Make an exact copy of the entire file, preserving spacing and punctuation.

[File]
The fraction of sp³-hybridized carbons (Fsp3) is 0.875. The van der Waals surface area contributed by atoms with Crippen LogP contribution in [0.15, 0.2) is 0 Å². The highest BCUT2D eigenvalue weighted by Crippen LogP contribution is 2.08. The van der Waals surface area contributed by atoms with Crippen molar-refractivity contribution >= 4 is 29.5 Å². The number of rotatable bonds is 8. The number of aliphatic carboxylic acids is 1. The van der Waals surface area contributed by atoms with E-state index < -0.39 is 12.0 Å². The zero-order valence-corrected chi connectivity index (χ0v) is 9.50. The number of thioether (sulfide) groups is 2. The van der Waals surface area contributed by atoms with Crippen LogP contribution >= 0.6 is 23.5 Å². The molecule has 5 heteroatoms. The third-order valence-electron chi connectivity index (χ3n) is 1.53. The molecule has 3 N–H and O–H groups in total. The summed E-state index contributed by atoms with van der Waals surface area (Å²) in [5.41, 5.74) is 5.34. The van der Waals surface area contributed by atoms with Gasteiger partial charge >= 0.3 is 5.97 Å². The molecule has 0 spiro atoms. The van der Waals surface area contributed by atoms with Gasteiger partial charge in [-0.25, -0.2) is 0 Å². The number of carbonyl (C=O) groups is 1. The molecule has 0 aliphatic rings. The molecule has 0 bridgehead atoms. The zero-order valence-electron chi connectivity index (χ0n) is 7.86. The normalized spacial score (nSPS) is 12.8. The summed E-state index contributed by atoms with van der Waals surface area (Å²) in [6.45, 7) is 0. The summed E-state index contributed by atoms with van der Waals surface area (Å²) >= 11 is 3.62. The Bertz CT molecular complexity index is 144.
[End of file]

The fraction of sp³-hybridized carbons (Fsp3) is 0.875. The van der Waals surface area contributed by atoms with Crippen LogP contribution in [0.15, 0.2) is 0 Å². The highest BCUT2D eigenvalue weighted by Crippen LogP contribution is 2.08. The van der Waals surface area contributed by atoms with Crippen molar-refractivity contribution >= 4 is 29.5 Å². The number of rotatable bonds is 8. The number of aliphatic carboxylic acids is 1. The van der Waals surface area contributed by atoms with E-state index < -0.39 is 12.0 Å². The zero-order valence-corrected chi connectivity index (χ0v) is 9.50. The number of thioether (sulfide) groups is 2. The van der Waals surface area contributed by atoms with Crippen LogP contribution >= 0.6 is 23.5 Å². The molecule has 5 heteroatoms. The third-order valence-electron chi connectivity index (χ3n) is 1.53. The molecule has 3 N–H and O–H groups in total. The summed E-state index contributed by atoms with van der Waals surface area (Å²) in [5.41, 5.74) is 5.34. The van der Waals surface area contributed by atoms with Gasteiger partial charge >= 0.3 is 5.97 Å². The molecule has 0 spiro atoms. The van der Waals surface area contributed by atoms with Gasteiger partial charge in [-0.25, -0.2) is 0 Å². The number of carbonyl (C=O) groups is 1. The molecule has 0 aliphatic rings. The molecule has 0 bridgehead atoms. The zero-order valence-electron chi connectivity index (χ0n) is 7.86. The normalized spacial score (nSPS) is 12.8. The summed E-state index contributed by atoms with van der Waals surface area (Å²) in [6.45, 7) is 0. The summed E-state index contributed by atoms with van der Waals surface area (Å²) >= 11 is 3.62. The Bertz CT molecular complexity index is 144.